Communiqué de presse

ARCEP is prolonging its public consultation on the economic conditions governing access to France Telecom civil engineering. A draft decision that results in a fair distribution of costs nationwide, regardless of the population density in the area in question, whose outcome is beneficial to sparsely populated regions.

Paris, 12 May 2010

Following a first period of consultation, from 17 December 2009 to 15 February 2010, ARCEP published its draft decision on the economic terms governing access to France Telecom local loop civil engineering ducts on 20 April 2010. This document is currently the subject of a public consultation that will last one month.

To help clarify and deepen this period of consultation, ARCEP is, first, providing players today with a proposal of a simplified pricing model and, second, extending the consultation to 27 May 2010.

Furthermore, following the press release issued by the Association of cities and local authorities for electronic communications and audiovisual media, AVICCA (Association des Villes et Collectivités pour les Communications électroniques et l'Audiovisuel), on 21 April 2010, the Authority wanted to provide a more detailed account of the effect that the measures proposed in its draft decision would have in terms of ultra-fast broadband coverage across the country. These elements are also being made public.


The Authority's response to AVICCA

Paris, 7 May 2010



Dear Mr. President,

In a press release dated 21 April 2010, you expressed AVICCA's position on a draft decision that defines the economic terms governing access to France Telecom local loop civil engineering ducts, which ARCEP submitted to public consultation on 20 April.

In your press release you state that "the regulator proposes that cost be proportionate to volume, and therefore to the length of duct occupied. Naturally, the more sparsely populated an area is, the longer the cable will be". Which led you to pose the following question: "Does this mean that ultra-fast broadband will be twice as costly to deploy in sparsely populated areas than in cities?"

In other words, your understanding is that, unlike the price-setting method adopted for the copper network, the draft decision does not allow for tariff balancing between densely and less densely populated parts of the country, which could result in more costly rollouts for less densely populated areas when compared to densely populated areas.

Without bringing prejudice to the amendments that may result from the ongoing public consultation, I would like to provide you with certain factual details today to avoid any misunderstanding on the objectives, content and effects of this draft decision. Indeed, I believe that, sharing as we do the goal of achieving the harmonious development of ultra-fast broadband across the country in the coming years, ARCEP has, contrary to the assertion, consistently worked to take full account of regional interests.

As a result, ARCEP proposes a solution that combines several technical parameters to be able to reach a balanced decision, particularly with respect to the dual objective of effective competition and nationwide ultra-fast broadband coverage.

While it may at first glance appear to offer simple volume-based pricing, the system planned for in the draft decision is in reality based on cost allocation in three distinct stages, each of which meets a complementary set of objectives:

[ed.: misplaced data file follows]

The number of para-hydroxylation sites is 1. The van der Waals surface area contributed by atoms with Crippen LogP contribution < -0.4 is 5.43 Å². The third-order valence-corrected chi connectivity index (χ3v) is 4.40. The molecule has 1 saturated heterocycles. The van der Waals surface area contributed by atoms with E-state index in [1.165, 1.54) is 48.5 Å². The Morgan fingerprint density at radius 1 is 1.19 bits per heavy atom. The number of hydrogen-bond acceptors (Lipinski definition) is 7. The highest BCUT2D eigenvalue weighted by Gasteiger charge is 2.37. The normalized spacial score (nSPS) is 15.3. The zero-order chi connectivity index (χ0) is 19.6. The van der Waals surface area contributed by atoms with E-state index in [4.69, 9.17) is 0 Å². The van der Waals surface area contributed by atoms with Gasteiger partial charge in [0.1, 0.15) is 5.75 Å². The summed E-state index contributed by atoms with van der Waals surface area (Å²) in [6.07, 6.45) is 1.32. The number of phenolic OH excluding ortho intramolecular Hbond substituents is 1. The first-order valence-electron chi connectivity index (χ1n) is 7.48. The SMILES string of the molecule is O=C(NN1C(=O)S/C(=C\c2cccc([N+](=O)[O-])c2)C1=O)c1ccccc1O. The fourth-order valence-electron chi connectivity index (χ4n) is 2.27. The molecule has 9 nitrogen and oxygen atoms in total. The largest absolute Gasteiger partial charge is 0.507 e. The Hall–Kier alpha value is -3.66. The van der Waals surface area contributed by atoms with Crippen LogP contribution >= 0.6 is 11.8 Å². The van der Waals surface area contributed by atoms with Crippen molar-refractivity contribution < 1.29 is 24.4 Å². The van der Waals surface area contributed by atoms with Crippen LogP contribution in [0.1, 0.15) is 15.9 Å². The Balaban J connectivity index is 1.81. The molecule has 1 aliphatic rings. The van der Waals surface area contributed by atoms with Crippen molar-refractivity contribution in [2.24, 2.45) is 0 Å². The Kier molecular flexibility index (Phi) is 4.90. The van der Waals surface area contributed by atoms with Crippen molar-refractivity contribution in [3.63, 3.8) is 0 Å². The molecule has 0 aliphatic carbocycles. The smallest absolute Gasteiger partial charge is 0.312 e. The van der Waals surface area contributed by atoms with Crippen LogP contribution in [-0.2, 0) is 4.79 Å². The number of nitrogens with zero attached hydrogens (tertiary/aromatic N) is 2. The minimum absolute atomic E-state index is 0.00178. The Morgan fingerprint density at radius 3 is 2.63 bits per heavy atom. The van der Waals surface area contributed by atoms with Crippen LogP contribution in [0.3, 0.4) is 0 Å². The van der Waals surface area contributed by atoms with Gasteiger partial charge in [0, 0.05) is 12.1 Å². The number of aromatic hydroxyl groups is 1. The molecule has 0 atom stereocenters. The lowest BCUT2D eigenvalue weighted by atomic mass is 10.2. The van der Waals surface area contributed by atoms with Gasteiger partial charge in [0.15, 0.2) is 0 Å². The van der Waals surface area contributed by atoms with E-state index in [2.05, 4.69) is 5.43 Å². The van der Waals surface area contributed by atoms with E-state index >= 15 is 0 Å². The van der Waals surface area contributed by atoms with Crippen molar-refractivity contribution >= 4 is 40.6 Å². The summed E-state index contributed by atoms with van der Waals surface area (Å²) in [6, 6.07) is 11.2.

- first, the overall cost of local loop civil engineering ducts is allocated between copper-based subscribers and fibre-based subscribers, prorated by the number of active customers which, on the one hand, provides the guarantee of a smooth technological transition for subscribers and, on the other, avoids any items being counted twice, to comply with the obligation of cost-oriented pricing;

- second, the cost allocated to fibre is distributed between the transport segment and the distribution segment, and it is this essential step that makes it possible to neutralise cost differences between densely populated and sparsely populated areas and which leads, ultimately, to having a per-household cost in less densely populated areas that is below the average cost. This distinction also enables consistent treatment of depletions on these segments;

- and, third, the thus-calculated transport and distribution costs are distributed between operators according to the volumes they occupy, the goal being to encourage them to make efficient use of the civil engineering resource.

As you can see, the combination of these different mechanisms will result, at the very least, in a homogenous distribution of costs nationwide, regardless of the population density in the area in question and, in all likelihood, in a below-average cost in more sparsely populated areas once several operators have deployed their own networks in very densely populated areas. The draft decision that was submitted to public consultation is therefore one that will have a positive effect on the more sparsely populated parts of the country.

This letter, which is in response to your press release of 21 April 2010 will, like the press release, be made public.

My colleagues and I would be pleased to meet with you to discuss this topic, and any other issue for which ARCEP is responsible and which is of interest to your association.

Sincere regards,

Jean-Ludovic SILICANI

Mr. Yves ROME
President of AVICCA

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